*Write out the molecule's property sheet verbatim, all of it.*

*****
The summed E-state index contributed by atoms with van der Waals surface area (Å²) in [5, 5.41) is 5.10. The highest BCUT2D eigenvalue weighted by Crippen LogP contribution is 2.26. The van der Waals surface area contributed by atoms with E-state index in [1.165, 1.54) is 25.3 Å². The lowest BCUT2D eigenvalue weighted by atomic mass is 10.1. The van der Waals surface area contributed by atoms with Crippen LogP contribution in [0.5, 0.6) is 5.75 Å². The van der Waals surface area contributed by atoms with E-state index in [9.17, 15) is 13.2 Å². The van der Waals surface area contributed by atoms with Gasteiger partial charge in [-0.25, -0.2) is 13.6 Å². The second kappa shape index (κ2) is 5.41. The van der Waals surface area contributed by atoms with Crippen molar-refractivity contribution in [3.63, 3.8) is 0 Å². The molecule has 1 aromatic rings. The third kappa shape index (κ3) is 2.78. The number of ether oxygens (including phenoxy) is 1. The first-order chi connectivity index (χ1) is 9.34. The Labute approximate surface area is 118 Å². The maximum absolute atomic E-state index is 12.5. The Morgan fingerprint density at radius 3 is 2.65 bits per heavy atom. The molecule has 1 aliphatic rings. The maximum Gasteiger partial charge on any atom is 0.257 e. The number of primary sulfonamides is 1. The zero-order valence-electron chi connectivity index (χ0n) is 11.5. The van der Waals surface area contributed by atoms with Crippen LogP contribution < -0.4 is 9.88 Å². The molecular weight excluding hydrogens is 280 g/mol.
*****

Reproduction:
The summed E-state index contributed by atoms with van der Waals surface area (Å²) in [5, 5.41) is 5.10. The highest BCUT2D eigenvalue weighted by Crippen LogP contribution is 2.26. The van der Waals surface area contributed by atoms with E-state index in [1.165, 1.54) is 25.3 Å². The lowest BCUT2D eigenvalue weighted by atomic mass is 10.1. The van der Waals surface area contributed by atoms with Crippen LogP contribution in [0.5, 0.6) is 5.75 Å². The van der Waals surface area contributed by atoms with E-state index in [9.17, 15) is 13.2 Å². The van der Waals surface area contributed by atoms with Gasteiger partial charge in [-0.25, -0.2) is 13.6 Å². The second kappa shape index (κ2) is 5.41. The van der Waals surface area contributed by atoms with Crippen molar-refractivity contribution in [3.63, 3.8) is 0 Å². The molecule has 1 aromatic rings. The third kappa shape index (κ3) is 2.78. The number of ether oxygens (including phenoxy) is 1. The first-order chi connectivity index (χ1) is 9.34. The Labute approximate surface area is 118 Å². The maximum absolute atomic E-state index is 12.5. The Morgan fingerprint density at radius 3 is 2.65 bits per heavy atom. The molecule has 1 aliphatic rings. The maximum Gasteiger partial charge on any atom is 0.257 e. The number of primary sulfonamides is 1. The zero-order valence-electron chi connectivity index (χ0n) is 11.5. The van der Waals surface area contributed by atoms with Crippen LogP contribution < -0.4 is 9.88 Å². The molecular weight excluding hydrogens is 280 g/mol.